That novella sold me. After I got home, and started reading, I couldn’t put it down.  At 86 pages, it was incredibly short compared to the size of novels I usually read.  However, it was very well written and told the story, generating my interest me in one of her many worlds.

Dragonswan is a great mini-introduction into the world of Dark Hunters, and is loosely based off of Greek Mythology and the story of Lycaon.  The story features an unintentional heroine, Channon MacRae, a scholar, and her soon to be Were-Dragon mate, Sebastian.  Channon gets whisked through time to the time period she was studying as a historian by Sebastian, who she doesn’t know the Fates have picked as her mate.  She eventually faces a choice: save Sebastian or return to her time period without him.

The author deftly mixed romance, action and history in this short story.  Like many romance novels, you have your struggles, internal conflicts and conscience rearing it’s head in both of the characters.  Unlike most romance novels, you have the supernatural elements of time travel, magical abilities and, of course, the fact there are people who like humans that can shift into other specific forms, like a Dragon.

I really enjoyed reading the book.  It was a quick read, well-written and definitely different than what I had been reading.

If you’re looking for a book to read to see if you’d like reading supernatural romances, I highly suggest this book.  It will get you hooked.

For more information on her books, please visit:

December 18

Review: Stormlord Rising by Glenda Larke

stormlord-risingThis review is for the second book in the Watergiver series, titled Stormlord Rising, and is the book that contains more action and meat and potatoes of the story than the first book.

By the end of the first book, the Quartern is at war, the surviving Breccia rainlords are either enslaved or on the run, Terelle is headed with her grandfather to Khromantis and the dune tribes are planning raids and attacks in their attempt to rid the world of water sensitives and return to a time of “random rain”.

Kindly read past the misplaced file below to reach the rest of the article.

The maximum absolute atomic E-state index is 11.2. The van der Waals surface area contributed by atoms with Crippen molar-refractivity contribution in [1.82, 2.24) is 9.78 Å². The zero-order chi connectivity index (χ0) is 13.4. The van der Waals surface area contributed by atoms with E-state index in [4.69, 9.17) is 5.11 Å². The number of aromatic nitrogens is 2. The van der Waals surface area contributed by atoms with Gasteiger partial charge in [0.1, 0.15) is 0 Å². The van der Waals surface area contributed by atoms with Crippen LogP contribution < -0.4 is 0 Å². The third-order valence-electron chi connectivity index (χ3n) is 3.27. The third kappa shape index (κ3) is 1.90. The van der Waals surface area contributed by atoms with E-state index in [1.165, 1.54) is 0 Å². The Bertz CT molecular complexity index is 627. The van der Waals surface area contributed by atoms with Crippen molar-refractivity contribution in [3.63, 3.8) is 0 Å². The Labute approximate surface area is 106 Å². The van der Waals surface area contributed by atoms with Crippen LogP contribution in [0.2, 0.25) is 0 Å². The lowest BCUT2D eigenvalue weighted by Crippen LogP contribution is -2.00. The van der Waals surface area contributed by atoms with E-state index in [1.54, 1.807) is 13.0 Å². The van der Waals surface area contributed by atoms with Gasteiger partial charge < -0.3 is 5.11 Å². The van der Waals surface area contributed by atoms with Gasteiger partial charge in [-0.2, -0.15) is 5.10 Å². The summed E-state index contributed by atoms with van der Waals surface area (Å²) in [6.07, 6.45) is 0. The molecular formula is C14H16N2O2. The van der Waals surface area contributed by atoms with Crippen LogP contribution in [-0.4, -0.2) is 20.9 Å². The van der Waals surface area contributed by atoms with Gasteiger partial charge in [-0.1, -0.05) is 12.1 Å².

137 pages into the book and I hit a segment that really stood out to me – that really defines the character Laisa and how underhanded and manipulative she is.

…he asked, “Laisa, if you wanted to gain ascendancy over an enemy too strong to be defeated in battle, how would you do it?”

She turned her head to look at him.  So cat-like, he thought.  Bruised but sated. 

“That’s easy,” she said.  “Take hostage what he loves most in the world: his lover, his child, his land his wealth, his power, whatever.  The trick is to find out what he values most.  Then you will have your enemy in the palm of your hand.”

A slow smile lifted his lips as her words seeded the beginnings of an idea.  “of course.  Why didn’t I think of that.”

That segment means a lot to the rest of the book and the series and tells a lot about not only Laisa, but Taquar as well.  They will stoop as low as they have to to get exactly what they want from a person.  It should have also told Taquar that Laisa wasn’t to be trusted, and I think he knew that on some level, but didn’t take it to heart.

Jasper (Shale Flint) is full grown and back in the hands of Taquar in this book.  Terelle has escaped and not been able to be tracked by Taquar.  Jasper pines after her, but does his duty as the existing stormlord and with the help of Taquar, continues to bring water to the Quartern.

Similar to the first book, the story jumps back and forth between those in Scarcleft, to Terelle and Russet making their way to Khromantis, to Vera Redmane in the dunes tribes, and to Garnet/Ryka, Kaneth, Elmar and Ravard – who is actually Shale’s brother Mica who he thinks is deceased.

The story flows smoother and there are more definitive cut off points – logical places where the story shifts to another part of the story and it makes the transitions smoother than the transitions in the first book.

As I try not to spoil too much of the story (which I may have spoiled a bit above), the war within the Quartern is brought to a partial end by the end of the book, Shale and Mica know each other are alive but are going down very different paths, Ryka has her baby and many other things are discovered and the book has an ending that closes that part of the story and segues into the next book smoothly.

Even though there are plenty of unfinished stories left, the book ends in a good way to make you want to find out how things end in the third book.

This book receives 4 out of 5 stars.  I feel the writing is much improved in this book and the story flows smoother – perhaps due to the fact that all the world building and character defining happened in the first book and didn’t have to happen in this book.